Canceling Georgia nuclear plant could cost owners billions
ATLANTA (AP) — The federal government is warning the owners of a troubled nuclear power plant in Georgia that any move to cancel a planned expansion would lead to demands for quick repayment of nearly $6 billion in federal loans.
In a letter to the plant’s three owners, the Department of Energy said late Friday that if the construction project is canceled, the government is “prepared to move swiftly to fully enforce its rights under terms of the loan guarantee agreements, including the repayment provisions.”
The letter calls the two additional reactors being built at Plant Vogtle, approximately 30 miles (50 kilometers) south of Augusta, the nation’s first large-scale nuclear project in more than 30 years and “a linchpin in the all-of-the-above energy strategy required to sustain our nation’s economic strength and energy independence.”
The government has disbursed $5.6 billion of an $8.3 billion loan guarantee approved during the Obama administration. The Trump administration announced conditional commitments of up to $3.7 billion in additional loan guarantees last year, but that money has not been spent.
The two reactors are years behind schedule and billions of dollars over budget.
The Energy Department letter comes as Georgia state lawmakers sound the alarm about cost overruns at the site. The lawmakers said they want a “cost cap” established to protect Georgians from getting gouged on their electricity bills.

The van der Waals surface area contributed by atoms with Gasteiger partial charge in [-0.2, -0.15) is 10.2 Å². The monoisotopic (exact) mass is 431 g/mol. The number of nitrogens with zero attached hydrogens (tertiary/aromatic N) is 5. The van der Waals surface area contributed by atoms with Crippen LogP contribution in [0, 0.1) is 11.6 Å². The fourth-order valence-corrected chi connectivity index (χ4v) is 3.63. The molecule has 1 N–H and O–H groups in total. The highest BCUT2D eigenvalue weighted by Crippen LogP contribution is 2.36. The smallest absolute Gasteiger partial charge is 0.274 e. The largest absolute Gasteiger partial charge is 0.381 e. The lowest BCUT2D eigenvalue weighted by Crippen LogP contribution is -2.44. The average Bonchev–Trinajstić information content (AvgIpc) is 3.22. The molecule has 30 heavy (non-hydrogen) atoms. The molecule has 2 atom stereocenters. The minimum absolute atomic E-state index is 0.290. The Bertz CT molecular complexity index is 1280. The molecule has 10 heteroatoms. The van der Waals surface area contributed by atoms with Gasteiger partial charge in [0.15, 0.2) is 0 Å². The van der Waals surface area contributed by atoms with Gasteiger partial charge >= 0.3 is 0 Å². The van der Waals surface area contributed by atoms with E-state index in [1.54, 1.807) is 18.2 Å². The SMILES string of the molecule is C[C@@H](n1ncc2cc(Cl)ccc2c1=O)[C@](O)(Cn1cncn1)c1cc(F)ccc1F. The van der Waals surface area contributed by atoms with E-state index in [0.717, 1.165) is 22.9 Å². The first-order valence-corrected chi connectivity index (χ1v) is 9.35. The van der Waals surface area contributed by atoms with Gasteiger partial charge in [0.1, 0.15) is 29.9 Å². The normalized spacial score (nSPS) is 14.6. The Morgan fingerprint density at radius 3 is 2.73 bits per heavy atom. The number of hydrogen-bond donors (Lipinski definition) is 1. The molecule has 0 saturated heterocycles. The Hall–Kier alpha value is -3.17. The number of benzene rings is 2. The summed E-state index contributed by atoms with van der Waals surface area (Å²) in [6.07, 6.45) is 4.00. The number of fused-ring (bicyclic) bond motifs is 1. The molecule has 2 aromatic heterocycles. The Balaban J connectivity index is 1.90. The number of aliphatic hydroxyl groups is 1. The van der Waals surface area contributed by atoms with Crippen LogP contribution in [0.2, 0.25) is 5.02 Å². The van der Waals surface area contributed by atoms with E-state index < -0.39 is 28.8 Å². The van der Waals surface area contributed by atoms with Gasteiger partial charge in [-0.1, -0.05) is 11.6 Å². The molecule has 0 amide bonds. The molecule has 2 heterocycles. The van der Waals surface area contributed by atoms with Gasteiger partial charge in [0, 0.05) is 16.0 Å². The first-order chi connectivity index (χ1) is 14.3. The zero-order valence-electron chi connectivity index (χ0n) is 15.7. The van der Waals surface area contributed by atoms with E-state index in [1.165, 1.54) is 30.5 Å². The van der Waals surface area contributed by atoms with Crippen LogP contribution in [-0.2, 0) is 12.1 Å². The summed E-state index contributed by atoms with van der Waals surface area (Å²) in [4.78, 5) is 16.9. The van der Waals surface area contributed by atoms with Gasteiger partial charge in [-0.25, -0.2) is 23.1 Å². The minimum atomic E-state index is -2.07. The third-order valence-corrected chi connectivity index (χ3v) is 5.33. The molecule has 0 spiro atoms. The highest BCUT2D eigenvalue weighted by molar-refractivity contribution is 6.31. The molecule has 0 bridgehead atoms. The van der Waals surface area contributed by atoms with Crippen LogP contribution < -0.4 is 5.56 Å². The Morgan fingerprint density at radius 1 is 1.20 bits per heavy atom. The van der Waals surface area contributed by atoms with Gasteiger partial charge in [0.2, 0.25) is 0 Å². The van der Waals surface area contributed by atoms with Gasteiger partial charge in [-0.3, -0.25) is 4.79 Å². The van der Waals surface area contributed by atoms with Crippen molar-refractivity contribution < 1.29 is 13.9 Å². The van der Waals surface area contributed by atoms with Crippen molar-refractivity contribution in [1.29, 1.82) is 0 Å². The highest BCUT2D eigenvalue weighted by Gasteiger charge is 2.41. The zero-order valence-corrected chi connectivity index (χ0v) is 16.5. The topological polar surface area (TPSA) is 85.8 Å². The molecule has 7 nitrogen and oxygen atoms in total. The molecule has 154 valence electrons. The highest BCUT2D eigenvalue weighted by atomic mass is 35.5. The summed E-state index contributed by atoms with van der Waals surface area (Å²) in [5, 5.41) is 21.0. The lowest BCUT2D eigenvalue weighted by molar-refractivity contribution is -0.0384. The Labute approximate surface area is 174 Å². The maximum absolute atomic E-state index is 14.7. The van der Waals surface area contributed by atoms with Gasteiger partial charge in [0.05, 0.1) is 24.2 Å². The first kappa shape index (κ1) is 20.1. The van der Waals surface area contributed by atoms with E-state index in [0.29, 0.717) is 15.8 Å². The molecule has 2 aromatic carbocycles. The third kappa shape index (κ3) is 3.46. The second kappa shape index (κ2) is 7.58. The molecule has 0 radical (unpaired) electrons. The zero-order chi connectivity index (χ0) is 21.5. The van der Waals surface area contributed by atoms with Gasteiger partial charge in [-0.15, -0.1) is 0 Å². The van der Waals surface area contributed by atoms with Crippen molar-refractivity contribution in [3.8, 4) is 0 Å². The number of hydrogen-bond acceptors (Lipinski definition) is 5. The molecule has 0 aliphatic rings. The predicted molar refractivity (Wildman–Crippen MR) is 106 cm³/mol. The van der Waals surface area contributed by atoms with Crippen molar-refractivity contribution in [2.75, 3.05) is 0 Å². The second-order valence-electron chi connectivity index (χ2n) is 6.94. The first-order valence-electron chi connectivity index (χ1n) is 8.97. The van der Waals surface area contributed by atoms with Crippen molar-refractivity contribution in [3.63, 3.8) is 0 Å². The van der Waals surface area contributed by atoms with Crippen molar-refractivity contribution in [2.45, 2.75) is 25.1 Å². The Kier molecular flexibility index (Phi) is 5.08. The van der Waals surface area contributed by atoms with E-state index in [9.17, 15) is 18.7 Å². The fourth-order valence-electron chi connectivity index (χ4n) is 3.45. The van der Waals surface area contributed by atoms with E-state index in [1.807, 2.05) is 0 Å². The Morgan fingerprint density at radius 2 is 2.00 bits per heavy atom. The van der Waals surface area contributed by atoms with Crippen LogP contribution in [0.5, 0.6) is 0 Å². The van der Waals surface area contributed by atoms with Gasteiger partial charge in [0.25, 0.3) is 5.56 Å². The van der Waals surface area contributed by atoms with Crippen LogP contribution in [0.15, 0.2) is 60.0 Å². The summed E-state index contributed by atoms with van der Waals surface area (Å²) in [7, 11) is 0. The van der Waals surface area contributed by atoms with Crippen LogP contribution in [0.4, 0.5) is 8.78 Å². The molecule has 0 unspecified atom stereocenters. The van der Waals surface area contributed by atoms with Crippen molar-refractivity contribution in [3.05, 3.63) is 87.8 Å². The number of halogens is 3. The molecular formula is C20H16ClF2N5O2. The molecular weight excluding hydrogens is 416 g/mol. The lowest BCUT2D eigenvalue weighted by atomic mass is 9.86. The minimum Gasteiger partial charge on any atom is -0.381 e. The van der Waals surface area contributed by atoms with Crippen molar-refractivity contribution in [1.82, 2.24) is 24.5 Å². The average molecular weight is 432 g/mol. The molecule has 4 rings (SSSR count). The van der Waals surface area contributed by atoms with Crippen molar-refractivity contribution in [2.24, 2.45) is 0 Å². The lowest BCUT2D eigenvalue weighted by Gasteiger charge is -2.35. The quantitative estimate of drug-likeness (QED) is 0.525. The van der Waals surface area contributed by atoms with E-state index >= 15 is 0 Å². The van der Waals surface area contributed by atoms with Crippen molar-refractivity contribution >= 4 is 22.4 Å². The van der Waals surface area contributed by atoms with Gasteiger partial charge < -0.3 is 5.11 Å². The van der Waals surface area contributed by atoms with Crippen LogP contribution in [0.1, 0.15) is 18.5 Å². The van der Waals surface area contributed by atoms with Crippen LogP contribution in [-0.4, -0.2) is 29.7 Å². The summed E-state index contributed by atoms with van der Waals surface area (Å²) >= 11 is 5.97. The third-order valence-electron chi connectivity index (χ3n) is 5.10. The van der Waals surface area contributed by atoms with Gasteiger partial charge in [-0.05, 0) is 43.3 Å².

In August, the plant’s owners, which include Georgia Power, Oglethorpe Power Corporation and Municipal Electric Authority of Georgia, learned that the plant would require an additional $2.3 billion, bringing the total cost estimate to $27 billion.
That new overage initiated a clause in the ownership agreement where ninety percent of ownership must agree to move forward. A down vote from any one of those organizations would mean the multibillion-dollar project is abandoned.
Georgia Power’s parent company, Southern Company, pledged that its shareholders would absorb its share of the costs. That leaves Oglethorpe Power and MEAG with a decision: pay up or pull out.
The letter lawmakers sent Wednesday was signed by 20 members of the Georgia General Assembly, including Rep. Terry England, chairman of the House appropriations committee, and Sen. Butch Miller, president pro tempore of the Senate. It said that unlike Georgia Power, the other organizations “don’t have the luxury of shareholders to absorb these additional costs and will have to increase rates even higher.”
They asked the owners to “ensure prior to voting in support of moving forward ... that a cost cap is established to protect all Georgia electric ratepayers from this and future overruns.”
But Gov. Nathan Deal took a different stance. A day before the lawmaker’s letter was sent, Deal sent a letter to Oglethorpe Power encouraging completion of the project.
“Given the project’s critical economic impact to the State of Georgia, I strongly encourage (the project’s) co-owners to continue work and complete the construction,” Deal said. “I am counting on the project co-owners to follow through on the commitments you made to the citizens of Georgia, ratepayers and myself.”
The plug was pulled on a similar project in neighboring South Carolina in July 2017 when the V.C. Summer plant was abandoned after going billions of dollars over.
Daly reported from Washington.